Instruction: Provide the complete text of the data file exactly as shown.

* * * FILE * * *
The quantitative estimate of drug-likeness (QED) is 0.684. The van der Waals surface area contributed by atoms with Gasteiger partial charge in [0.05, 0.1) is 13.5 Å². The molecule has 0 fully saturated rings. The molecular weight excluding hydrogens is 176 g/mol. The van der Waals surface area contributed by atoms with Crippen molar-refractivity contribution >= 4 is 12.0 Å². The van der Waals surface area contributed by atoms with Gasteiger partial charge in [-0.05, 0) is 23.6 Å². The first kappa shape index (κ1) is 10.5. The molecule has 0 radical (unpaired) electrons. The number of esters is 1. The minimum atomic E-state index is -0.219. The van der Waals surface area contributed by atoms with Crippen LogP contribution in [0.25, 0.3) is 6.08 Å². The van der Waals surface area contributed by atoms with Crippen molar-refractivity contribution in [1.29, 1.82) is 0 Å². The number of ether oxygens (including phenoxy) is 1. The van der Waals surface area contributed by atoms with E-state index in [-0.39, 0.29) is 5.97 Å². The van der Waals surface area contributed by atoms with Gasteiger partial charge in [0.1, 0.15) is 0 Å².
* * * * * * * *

The quantitative estimate of drug-likeness (QED) is 0.684. The van der Waals surface area contributed by atoms with Gasteiger partial charge in [0.05, 0.1) is 13.5 Å². The molecule has 0 fully saturated rings. The molecular weight excluding hydrogens is 176 g/mol. The van der Waals surface area contributed by atoms with Crippen molar-refractivity contribution >= 4 is 12.0 Å². The van der Waals surface area contributed by atoms with Gasteiger partial charge in [-0.05, 0) is 23.6 Å². The first kappa shape index (κ1) is 10.5. The molecule has 0 radical (unpaired) electrons. The number of esters is 1. The minimum atomic E-state index is -0.219. The van der Waals surface area contributed by atoms with Crippen LogP contribution in [0.25, 0.3) is 6.08 Å². The van der Waals surface area contributed by atoms with Crippen molar-refractivity contribution in [1.29, 1.82) is 0 Å². The number of ether oxygens (including phenoxy) is 1. The van der Waals surface area contributed by atoms with E-state index in [-0.39, 0.29) is 5.97 Å². The van der Waals surface area contributed by atoms with Gasteiger partial charge in [0.1, 0.15) is 0 Å².